Quotation of the Day

Edward Gibbon, 1737-1794

“The siege of Constantinople by the Turks attracts our first attention to the person and character of the great destroyer.  Mohammed the Second was the son of Amurath; and although his mother has been decorated with the title of Christian and princess, she is more probably confounded with the numerous concubines who peopled from every climate the harem of the sultan.  His first education and sentiments were those of a devout Musulman; and as often as he conversed with an infidel he purified his hands and face by the legal rites of ablution.  Age and empire appear to have relaxed this narrow bigotry: his aspiring genius distained to acknowledge a power above his own; and in his looser hours he presumed (it is said) to brand the prophet of Mecca as a robber and imposter.  Yet the sultan persevered in a decent reverence for the doctrine and discipline of the Koran: his private indiscretion must have been sacred from the vulgar ear; and we should expect the credulity  of strangers and secretaries, so prone to believe that a mind which is hardened against truth must be armed with superior contempt for absurdity and error.” ― The Decline and Fall of the Roman Empire, Edward Gibbon, Volume III, 1185 A. D. ― 1453 A. D., Page 747, The Modern Library, New York, Random House.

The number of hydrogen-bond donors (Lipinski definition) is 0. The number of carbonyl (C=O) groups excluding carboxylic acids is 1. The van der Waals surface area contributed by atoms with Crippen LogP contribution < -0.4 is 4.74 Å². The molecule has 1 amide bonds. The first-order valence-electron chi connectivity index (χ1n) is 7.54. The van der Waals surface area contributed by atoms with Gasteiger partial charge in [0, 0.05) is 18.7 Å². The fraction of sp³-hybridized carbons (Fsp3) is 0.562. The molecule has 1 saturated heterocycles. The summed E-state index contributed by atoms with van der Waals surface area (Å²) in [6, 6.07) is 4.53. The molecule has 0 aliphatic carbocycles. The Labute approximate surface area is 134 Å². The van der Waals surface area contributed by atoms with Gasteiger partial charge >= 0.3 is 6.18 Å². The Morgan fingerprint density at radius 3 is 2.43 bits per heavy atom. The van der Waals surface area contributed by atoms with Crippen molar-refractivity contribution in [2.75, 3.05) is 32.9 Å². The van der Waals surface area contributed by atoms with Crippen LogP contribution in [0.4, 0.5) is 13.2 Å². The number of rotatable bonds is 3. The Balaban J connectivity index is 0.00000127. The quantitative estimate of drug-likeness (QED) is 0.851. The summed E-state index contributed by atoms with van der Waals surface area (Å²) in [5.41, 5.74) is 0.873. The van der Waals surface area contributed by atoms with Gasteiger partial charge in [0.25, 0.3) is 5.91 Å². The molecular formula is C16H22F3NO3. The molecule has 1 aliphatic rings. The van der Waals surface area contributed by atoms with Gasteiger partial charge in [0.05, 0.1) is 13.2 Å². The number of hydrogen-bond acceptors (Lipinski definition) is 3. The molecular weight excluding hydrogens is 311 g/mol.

About Michael

Retired military officer; retired Air Force civil servant; retired executive, DS Information Systems Corporation; writer; researcher; reader and avid yachtsman.
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